At a nursing home in Beijing, Zhang Zizhong leads a sing-along with his fellow residents - part of their daily routine. The 82-year-old is one of a growing number of elderly Chinese spending their golden years in retirement communities rather than with their families.
"Nursing home life is very good," he says. "I feel really safe here."
Traditionally in China, aging parents live with their children. However, those traditions are breaking down due to changing lifestyles - and the consequences of the one-child policy.
The controversial policy was introduced in 1979 to help curb a growing population. But 34 years on, the world's second biggest economy is reaping the consequences of a policy that has contributed to falling birth rates.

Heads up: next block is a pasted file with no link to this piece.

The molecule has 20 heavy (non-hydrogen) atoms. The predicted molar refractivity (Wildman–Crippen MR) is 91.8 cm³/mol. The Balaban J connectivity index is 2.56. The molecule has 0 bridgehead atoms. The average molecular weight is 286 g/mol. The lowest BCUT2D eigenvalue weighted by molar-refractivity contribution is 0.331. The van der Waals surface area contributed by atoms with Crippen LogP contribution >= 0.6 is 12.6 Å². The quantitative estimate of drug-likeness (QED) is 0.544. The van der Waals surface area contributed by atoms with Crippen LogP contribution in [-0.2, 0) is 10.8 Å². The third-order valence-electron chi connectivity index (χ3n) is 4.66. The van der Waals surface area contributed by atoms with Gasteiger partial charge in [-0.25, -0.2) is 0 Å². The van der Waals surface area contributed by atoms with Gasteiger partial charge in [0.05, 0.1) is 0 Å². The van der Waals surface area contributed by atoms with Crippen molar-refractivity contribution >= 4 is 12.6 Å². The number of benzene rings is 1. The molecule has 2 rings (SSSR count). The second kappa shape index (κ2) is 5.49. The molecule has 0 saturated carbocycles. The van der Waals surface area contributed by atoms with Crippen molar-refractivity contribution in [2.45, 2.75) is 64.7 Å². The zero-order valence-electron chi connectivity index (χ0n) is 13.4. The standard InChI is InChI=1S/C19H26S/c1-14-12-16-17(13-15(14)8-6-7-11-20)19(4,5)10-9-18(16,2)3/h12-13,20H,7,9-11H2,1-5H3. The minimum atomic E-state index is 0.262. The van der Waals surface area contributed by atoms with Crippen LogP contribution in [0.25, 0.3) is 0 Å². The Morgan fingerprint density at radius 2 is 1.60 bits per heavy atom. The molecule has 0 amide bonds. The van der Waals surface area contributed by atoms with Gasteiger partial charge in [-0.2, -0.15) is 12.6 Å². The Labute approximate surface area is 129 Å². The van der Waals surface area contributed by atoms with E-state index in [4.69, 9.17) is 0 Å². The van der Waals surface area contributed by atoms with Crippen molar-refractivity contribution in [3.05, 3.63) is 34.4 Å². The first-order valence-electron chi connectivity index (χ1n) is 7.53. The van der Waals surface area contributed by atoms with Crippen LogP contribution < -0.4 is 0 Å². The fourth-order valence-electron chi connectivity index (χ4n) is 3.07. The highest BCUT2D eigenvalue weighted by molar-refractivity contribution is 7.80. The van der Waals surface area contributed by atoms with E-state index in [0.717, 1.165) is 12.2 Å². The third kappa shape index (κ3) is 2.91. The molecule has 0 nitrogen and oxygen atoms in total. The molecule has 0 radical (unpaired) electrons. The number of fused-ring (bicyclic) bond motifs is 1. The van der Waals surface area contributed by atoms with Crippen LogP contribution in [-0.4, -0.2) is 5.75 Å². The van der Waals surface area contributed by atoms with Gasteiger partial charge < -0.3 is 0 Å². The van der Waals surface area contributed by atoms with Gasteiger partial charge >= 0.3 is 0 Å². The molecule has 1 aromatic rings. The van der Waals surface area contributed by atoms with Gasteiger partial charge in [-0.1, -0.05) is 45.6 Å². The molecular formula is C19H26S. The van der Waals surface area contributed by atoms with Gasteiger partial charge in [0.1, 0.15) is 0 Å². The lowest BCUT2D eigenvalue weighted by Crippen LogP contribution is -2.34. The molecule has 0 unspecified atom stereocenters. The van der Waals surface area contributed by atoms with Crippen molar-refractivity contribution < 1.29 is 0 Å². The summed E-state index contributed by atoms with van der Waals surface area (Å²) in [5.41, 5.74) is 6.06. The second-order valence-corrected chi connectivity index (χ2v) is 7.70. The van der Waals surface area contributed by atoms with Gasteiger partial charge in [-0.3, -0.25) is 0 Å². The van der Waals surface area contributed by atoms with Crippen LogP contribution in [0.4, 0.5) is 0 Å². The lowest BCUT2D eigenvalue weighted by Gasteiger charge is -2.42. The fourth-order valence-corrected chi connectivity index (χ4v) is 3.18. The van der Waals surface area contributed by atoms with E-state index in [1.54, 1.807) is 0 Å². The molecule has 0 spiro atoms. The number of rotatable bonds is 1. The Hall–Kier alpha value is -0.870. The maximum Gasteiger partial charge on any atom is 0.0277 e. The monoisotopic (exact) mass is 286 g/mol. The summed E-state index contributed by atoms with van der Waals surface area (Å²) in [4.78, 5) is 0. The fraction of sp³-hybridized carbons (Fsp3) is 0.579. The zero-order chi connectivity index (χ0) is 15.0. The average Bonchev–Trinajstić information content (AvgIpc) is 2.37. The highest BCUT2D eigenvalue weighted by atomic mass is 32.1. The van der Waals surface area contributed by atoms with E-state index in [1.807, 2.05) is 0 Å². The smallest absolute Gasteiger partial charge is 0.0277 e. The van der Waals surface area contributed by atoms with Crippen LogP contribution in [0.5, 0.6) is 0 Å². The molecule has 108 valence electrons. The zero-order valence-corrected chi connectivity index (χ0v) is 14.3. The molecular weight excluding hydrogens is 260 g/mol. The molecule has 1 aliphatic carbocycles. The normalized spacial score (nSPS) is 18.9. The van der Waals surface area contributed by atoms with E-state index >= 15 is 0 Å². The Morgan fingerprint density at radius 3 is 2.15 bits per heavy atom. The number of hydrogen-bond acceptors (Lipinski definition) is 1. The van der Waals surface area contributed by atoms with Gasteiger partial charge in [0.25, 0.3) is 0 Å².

Life expectancy, helped by a booming economy, meanwhile has risen. And that means China now faces a major challenge: how to take care of a rapidly aging population.
"China's one-child policy is creating more conflict in today's society," Zhang said. "Children don't earn enough and can't support four parents. It's too expensive."